American Heart Association Rapid Access Journal Report

American Heart AssociationDallas, TX – Bleeding inside the lining of the brain (subarachnoid hemorrhage) is significantly more common among smokers, especially female smokers, than among people who do not smoke, according to new research in the American Heart Association’s journal Stroke.

Subarachnoid hemorrhage results from bleeding into the lining between the brain’s surface and underlying brain tissue.

Even light smoking increases the risk, but the greatest risk is among heavy smokers.

Even light smoking increases the risk, but the greatest risk is among heavy smokers.

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Hard to treat Chest Pain may be improved with a Patient’s own Stem Cells according to American Heart Association

 

American Heart AssociationPhoenix, AZ – A non-surgical treatment that uses a patient’s own bone marrow stem cells to treat chest pain or angina improved both symptoms and the length of time treated patients could be physically active, according to preliminary research presented at the American Heart Association’s Basic Cardiovascular Sciences 2016 Scientific Sessions.

Angina is chest pain or discomfort caused when the heart does not get enough oxygen-rich blood due to narrowing or blockages in the arteries leading to the heart.

A patient’s own stem cells may treat chest pain that cannot be treated with current therapies. (American Heart Association)

A patient’s own stem cells may treat chest pain that cannot be treated with current therapies. (American Heart Association)

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American Heart Association says Fluctuations in “Bad” Cholesterol may be linked to worse Brain Health

 

American Heart Association Rapid Access Journal Report

American Heart AssociationDallas, TX – Greater fluctuations in “bad” cholesterol levels may be linked to worse cognitive function in elderly adults, according to new research in the American Heart Association’s journal Circulation.

In a study of European adults age 70 to 82 years old, researchers found that greater fluctuations in low-density lipoprotein cholesterol (LDL), or “bad” cholesterol, are associated with lower cognitive performance.

The negative effect from fluctuations was found regardless of average bad cholesterol levels or use of cholesterol-lowering drugs. (American Heart Association)

The negative effect from fluctuations was found regardless of average bad cholesterol levels or use of cholesterol-lowering drugs. (American Heart Association)

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American Heart Association says Pre-Stroke risk factors influence long-term future Stroke, Dementia Risk

 

American Heart Association Rapid Access Journal Report

American Heart AssociationDallas, TX – If you had heart disease risk factors, such as high blood pressure, before your first stroke, your risk of suffering subsequent strokes and dementia up to five years later may be higher, according to new research in the American Heart Association’s journal Stroke.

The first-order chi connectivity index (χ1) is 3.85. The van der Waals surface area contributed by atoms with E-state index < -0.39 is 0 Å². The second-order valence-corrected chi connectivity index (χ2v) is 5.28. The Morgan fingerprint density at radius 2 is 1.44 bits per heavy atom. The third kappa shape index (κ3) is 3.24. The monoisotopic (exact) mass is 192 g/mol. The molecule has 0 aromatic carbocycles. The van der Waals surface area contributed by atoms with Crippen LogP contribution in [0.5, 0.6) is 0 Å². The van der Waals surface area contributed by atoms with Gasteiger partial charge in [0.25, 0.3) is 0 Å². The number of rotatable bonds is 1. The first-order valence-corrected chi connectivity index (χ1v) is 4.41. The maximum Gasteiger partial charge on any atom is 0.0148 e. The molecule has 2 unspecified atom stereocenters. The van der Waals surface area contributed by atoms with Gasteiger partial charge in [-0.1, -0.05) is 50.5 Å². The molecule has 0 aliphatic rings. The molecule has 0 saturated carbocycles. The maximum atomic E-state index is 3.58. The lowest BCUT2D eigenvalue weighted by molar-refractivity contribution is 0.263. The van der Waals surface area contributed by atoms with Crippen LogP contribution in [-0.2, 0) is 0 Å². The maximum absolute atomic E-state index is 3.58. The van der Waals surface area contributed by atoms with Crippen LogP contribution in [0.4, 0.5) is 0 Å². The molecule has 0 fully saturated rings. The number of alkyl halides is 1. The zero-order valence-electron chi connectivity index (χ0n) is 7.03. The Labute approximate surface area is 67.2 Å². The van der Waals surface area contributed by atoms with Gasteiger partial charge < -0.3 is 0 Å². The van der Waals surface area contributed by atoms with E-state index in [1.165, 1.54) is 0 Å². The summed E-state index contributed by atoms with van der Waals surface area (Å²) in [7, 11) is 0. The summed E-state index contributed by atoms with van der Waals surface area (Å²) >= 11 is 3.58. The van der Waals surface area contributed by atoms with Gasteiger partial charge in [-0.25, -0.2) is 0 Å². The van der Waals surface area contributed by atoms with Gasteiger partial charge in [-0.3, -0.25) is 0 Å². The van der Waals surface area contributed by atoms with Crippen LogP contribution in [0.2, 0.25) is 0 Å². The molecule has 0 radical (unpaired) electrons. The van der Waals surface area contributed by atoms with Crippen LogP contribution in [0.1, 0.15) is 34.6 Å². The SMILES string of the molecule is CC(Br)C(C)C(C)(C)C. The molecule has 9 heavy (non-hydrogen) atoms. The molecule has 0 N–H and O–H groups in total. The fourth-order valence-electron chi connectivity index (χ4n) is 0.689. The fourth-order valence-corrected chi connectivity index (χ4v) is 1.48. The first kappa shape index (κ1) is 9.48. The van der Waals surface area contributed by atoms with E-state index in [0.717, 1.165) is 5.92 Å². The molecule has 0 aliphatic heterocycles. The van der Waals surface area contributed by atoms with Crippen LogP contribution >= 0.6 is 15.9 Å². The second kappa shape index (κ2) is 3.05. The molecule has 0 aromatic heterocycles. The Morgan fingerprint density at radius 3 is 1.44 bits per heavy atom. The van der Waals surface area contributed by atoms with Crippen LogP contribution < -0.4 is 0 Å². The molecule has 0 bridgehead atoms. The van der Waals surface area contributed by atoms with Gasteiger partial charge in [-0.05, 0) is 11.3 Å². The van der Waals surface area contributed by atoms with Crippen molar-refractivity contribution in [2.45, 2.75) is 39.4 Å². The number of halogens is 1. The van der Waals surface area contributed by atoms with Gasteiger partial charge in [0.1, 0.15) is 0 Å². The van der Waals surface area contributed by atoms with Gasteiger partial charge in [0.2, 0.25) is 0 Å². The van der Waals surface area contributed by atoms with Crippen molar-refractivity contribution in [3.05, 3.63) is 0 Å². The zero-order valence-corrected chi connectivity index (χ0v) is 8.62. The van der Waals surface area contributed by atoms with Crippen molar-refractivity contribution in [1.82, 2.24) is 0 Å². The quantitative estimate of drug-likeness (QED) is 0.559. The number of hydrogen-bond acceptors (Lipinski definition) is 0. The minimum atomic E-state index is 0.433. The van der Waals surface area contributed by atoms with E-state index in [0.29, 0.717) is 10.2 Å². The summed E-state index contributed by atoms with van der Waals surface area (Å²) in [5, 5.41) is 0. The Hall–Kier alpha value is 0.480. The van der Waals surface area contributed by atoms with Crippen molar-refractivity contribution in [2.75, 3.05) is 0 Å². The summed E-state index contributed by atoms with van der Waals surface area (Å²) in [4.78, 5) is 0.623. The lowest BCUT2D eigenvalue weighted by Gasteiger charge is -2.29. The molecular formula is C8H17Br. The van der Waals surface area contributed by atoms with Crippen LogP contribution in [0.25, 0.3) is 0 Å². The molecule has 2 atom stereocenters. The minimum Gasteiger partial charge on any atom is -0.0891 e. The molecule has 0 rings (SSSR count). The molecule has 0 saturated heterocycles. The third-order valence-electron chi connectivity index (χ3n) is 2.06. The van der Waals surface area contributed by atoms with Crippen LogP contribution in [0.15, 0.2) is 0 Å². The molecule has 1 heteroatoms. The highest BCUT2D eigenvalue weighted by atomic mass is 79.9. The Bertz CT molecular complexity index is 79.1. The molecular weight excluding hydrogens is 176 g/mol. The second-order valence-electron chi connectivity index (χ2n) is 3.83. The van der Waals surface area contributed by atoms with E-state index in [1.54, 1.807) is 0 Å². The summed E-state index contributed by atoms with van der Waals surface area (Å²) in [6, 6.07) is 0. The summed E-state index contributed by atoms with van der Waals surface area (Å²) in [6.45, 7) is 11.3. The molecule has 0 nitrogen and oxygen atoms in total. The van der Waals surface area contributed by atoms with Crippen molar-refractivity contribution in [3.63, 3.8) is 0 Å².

“We already know that stroke patients have an increased risk of recurrent stroke and dementia,” said M. Arfan Ikram, M.D., Ph.D., senior study author and associate professor, department of epidemiology, neurology and radiology, Erasmus University Medical Center in Rotterdam, the Netherlands.

Everyone has regrets. Don’t let your Brain Health be one. Choices you make today can help prevent stroke and heart disease and keep you mentally sharp as you age. Avoid brain problems like stroke, memory loss and dementia by controlling your risk factors. (American Heart Association)

Everyone has regrets. Don’t let your Brain Health be one. Choices you make today can help prevent stroke and heart disease and keep you mentally sharp as you age. Avoid brain problems like stroke, memory loss and dementia by controlling your risk factors. (American Heart Association)

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American Heart Association says Blood Glucose Health is decreasing in Obese Adults; increasing risks for Type 2 Diabetes, Cardio Complications

 

American Heart Association Rapid Access Journal Report

American Heart AssociationDallas, TXBlood glucose health is deteriorating in obese adults, despite overall progress in lowering blood pressure and cholesterol levels, which may raise the risk of Type 2 diabetes and cardiovascular complications, according to new research in Journal of the American Heart Association, the Open Access Journal of the American Heart Association/American Stroke Association.

Researchers said their findings suggest that controlling weight in obese adults to reduce the risk of developing Type 2 diabetes should be a public health priority. (American Heart Association)

Researchers said their findings suggest that controlling weight in obese adults to reduce the risk of developing Type 2 diabetes should be a public health priority. (American Heart Association)